From holograms to augmented reality devices and optical sensors, a common enabling principle behind these innovations is the ability to precisely manipulate light. Over the years, researchers have created materials that allow them to control how light behaves. A familiar example would be liquid crystals, used in television and mobile phone displays.
However, the resolution of liquid crystal-based spatial light modulators leaves much to be desired—each pixel ranges from three to tens of micrometers. Next-generation light detection and ranging (LIDAR) and display technologies require higher resolution and wider steering angles than currently afforded by liquid crystals.
Researchers led by Arseniy Kuznetsov at A*STAR’s Institute of Materials Research and Engineering (IMRE) have now overcome these restrictions using metasurfaces—materials comprising nanostructures that are smaller than the wavelengths of light. “When an incident light beam is passing through or reflected from a metasurface, its phase and amplitude transform in a desired fashion to achieve different functionalities, as determined by the nanostructures,” Kuznetsov explained.
In this study, his team fabricated nano-scale antennas (nanoantennas) made of the semiconductor titanium dioxide and integrated them with liquid crystals to form a hybrid metasurface. They then applied a voltage to the liquid crystals, which in turn alters the resonance range of the nanoantennas to allow fine-tuning of the properties of the resultant light beam.
“Importantly, only a very thin layer of the liquid crystal—less than one micron—around the nanoantenna is required to perform this tuning. This is very different from conventional liquid crystal-only spatial light modulators (SLMs) where the liquid crystal layer is much thicker, typically five microns,” said Kuznetsov.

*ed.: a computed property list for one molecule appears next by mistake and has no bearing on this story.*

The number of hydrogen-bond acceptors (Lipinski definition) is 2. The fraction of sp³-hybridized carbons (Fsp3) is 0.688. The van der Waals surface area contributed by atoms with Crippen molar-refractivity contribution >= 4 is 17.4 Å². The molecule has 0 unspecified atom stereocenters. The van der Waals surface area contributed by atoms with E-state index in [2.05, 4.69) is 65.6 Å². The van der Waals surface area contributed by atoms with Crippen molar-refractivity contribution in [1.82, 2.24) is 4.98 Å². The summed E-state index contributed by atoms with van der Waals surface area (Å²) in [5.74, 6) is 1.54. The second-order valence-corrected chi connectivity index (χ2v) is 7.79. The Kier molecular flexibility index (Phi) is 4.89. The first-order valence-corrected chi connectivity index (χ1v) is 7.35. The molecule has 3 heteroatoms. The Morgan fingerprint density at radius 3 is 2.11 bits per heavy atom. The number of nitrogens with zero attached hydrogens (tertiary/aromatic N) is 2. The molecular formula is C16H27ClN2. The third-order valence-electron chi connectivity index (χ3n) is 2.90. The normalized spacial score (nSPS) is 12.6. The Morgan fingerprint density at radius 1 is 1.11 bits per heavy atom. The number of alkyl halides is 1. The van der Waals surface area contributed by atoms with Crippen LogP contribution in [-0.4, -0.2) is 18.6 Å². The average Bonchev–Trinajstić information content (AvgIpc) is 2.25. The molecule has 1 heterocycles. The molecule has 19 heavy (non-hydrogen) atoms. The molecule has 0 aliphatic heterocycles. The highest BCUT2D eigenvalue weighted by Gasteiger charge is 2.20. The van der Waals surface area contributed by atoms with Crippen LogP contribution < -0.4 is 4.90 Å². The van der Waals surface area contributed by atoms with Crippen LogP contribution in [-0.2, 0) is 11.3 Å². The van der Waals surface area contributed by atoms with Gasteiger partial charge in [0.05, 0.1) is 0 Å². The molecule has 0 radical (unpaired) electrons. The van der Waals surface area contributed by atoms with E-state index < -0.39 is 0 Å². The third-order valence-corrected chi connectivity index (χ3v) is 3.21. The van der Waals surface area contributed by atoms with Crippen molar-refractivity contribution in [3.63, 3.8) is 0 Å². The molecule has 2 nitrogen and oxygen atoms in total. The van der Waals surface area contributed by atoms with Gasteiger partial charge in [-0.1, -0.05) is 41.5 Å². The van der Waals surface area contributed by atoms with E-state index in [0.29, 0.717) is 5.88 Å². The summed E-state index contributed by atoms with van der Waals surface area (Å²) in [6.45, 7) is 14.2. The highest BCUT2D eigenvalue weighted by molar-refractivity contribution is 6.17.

By miniaturizing the system components into the nanometer range, the researchers also demonstrated, for the first time, light modulation by a metasurface at the level of individual pixels. The efficiency of light modulation in their 28 pixel-device exceeded 30 percent, superior to prior demonstrations which performed in the efficiency range of just 1-2 percent.
“We were also able to achieve a beam-steering angle of 22 degrees using our pixels of approximately one-micron width, compared to only 0.8 degrees allowed by currently existing transmissive SLMs,” Kuznetsov added. This improvement in the steering angle can already be applied to technologies such as LIDAR in autonomous vehicles, the researchers said.
Going forward, Kuznetsov’s team plans to use the high beam-steering angle of their metasurface in two-dimensional pixels for producing holographic images.
The A*STAR-affiliated researchers contributing to this research are from the Institute of Materials Research and Engineering (IMRE).